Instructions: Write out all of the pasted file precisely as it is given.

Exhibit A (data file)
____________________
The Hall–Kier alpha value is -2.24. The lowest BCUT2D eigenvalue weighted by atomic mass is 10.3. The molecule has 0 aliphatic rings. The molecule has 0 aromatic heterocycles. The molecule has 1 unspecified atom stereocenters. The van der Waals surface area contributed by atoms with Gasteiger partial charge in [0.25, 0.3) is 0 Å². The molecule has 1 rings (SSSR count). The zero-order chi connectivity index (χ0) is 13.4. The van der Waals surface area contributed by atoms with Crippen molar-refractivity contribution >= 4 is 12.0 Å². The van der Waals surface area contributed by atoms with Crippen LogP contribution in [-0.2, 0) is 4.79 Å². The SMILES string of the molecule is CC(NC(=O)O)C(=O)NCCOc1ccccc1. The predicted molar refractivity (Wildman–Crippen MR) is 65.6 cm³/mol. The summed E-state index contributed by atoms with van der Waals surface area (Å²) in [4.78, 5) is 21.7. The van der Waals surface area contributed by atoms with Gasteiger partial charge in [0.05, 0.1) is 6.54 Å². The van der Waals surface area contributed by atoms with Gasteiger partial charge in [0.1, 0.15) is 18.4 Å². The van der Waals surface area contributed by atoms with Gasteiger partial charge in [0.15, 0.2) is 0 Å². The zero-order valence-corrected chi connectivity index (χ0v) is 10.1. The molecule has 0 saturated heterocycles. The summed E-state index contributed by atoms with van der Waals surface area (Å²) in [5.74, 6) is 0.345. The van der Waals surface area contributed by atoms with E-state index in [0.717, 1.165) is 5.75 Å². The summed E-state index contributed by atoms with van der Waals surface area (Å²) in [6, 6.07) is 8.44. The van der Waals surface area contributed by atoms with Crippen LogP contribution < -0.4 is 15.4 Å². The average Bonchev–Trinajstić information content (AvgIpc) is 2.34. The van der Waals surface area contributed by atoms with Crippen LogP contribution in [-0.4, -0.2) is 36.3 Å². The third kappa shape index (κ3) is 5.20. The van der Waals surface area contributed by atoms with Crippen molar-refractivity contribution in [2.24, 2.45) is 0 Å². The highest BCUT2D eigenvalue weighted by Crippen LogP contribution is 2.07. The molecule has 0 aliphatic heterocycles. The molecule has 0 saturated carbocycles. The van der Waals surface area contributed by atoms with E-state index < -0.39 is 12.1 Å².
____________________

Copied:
The Hall–Kier alpha value is -2.24. The lowest BCUT2D eigenvalue weighted by atomic mass is 10.3. The molecule has 0 aliphatic rings. The molecule has 0 aromatic heterocycles. The molecule has 1 unspecified atom stereocenters. The van der Waals surface area contributed by atoms with Gasteiger partial charge in [0.25, 0.3) is 0 Å². The molecule has 1 rings (SSSR count). The zero-order chi connectivity index (χ0) is 13.4. The van der Waals surface area contributed by atoms with Crippen molar-refractivity contribution >= 4 is 12.0 Å². The van der Waals surface area contributed by atoms with Crippen LogP contribution in [-0.2, 0) is 4.79 Å². The SMILES string of the molecule is CC(NC(=O)O)C(=O)NCCOc1ccccc1. The predicted molar refractivity (Wildman–Crippen MR) is 65.6 cm³/mol. The summed E-state index contributed by atoms with van der Waals surface area (Å²) in [4.78, 5) is 21.7. The van der Waals surface area contributed by atoms with Gasteiger partial charge in [0.05, 0.1) is 6.54 Å². The van der Waals surface area contributed by atoms with Gasteiger partial charge in [0.1, 0.15) is 18.4 Å². The van der Waals surface area contributed by atoms with Gasteiger partial charge in [0.15, 0.2) is 0 Å². The zero-order valence-corrected chi connectivity index (χ0v) is 10.1. The molecule has 0 saturated heterocycles. The summed E-state index contributed by atoms with van der Waals surface area (Å²) in [5.74, 6) is 0.345. The van der Waals surface area contributed by atoms with E-state index in [0.717, 1.165) is 5.75 Å². The summed E-state index contributed by atoms with van der Waals surface area (Å²) in [6, 6.07) is 8.44. The van der Waals surface area contributed by atoms with Crippen LogP contribution < -0.4 is 15.4 Å². The average Bonchev–Trinajstić information content (AvgIpc) is 2.34. The van der Waals surface area contributed by atoms with Crippen LogP contribution in [-0.4, -0.2) is 36.3 Å². The third kappa shape index (κ3) is 5.20. The van der Waals surface area contributed by atoms with Crippen molar-refractivity contribution in [2.24, 2.45) is 0 Å². The highest BCUT2D eigenvalue weighted by Crippen LogP contribution is 2.07. The molecule has 0 aliphatic heterocycles. The molecule has 0 saturated carbocycles. The van der Waals surface area contributed by atoms with E-state index < -0.39 is 12.1 Å².